BROOKFIELD — The search for a missing 12-year-old girl broadened Friday as the FBI joined in and police investigators turned to officials at MySpace.com, the online social networking site through which she had been communicating with an unknown person before her disappearance. A day after her disappearance triggered Vermont’s first Amber Alert, investigators focused on someone Brooke Bennett might have met online, the head of the Vermont State Police said. “This case is about a MySpace visitation,” Col. James Baker said. “Our focus is on the communications Brooke may have had via that media.”
Police believe Brooke was not planning to meet a friend and that she might have been going to meet someone she’d been communicating with online. Video from an interior surveillance camera at the store — released Friday — showed the girl and her uncle walk into the store and then leave, each going in separate directions, with Brooke walking away by herself.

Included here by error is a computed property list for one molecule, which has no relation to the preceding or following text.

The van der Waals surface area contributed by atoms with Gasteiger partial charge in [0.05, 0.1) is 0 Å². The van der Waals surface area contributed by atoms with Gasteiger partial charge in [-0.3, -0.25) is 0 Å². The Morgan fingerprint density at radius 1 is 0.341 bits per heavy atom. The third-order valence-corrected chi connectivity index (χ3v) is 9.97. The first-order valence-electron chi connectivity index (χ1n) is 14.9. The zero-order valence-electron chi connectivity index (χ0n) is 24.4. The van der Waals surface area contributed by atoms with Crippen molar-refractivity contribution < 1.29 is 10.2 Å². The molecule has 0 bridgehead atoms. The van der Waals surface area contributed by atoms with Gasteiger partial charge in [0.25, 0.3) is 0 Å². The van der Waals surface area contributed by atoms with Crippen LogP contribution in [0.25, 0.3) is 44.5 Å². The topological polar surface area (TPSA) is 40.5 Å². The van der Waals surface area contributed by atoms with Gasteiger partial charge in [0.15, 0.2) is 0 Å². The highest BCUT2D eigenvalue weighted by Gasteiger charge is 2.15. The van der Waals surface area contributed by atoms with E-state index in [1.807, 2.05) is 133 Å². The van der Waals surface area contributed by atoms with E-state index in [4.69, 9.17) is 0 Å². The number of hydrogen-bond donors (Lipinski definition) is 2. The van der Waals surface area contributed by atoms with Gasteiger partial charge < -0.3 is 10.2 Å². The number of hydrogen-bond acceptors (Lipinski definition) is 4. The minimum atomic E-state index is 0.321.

She was seen about 45 minutes later inside the Randolph Village Laundromat, police said.
Friday, state police dive teams searched Sunset Lake, near where items belonging to Brooke were found Thursday by a family member. Baker said the divers found nothing.
During the day Friday, the FBI brought in agents from New England and experts in behavioral science from Quantico, Va.
A major focus of the investigation was centered on her online activities.
“As we all know, warnings have gone out countless times, in this world that we live in today, there are folks that visit places, social networking spaces such as MySpace, whose intentions are not good. And they come from far away,” Baker said.
Baker said the Amber Alert wasn’t issued sooner because investigators had to determine whethe her disappearance met the criteria for one. Officials didn’t decide to issue the alert until they knew the MySpace activity could be related to it, he said.
Baker said MySpace officials — who posted the Amber Alert on their Web site — were being helpful.
“MySpace takes the safety of our users very seriously,” its chief security officer, Hemanshu Nigam, said in a statement released by the company. “We are assisting the Vermont State Police Department and cannot comment any further as it is an ongoing investigation.”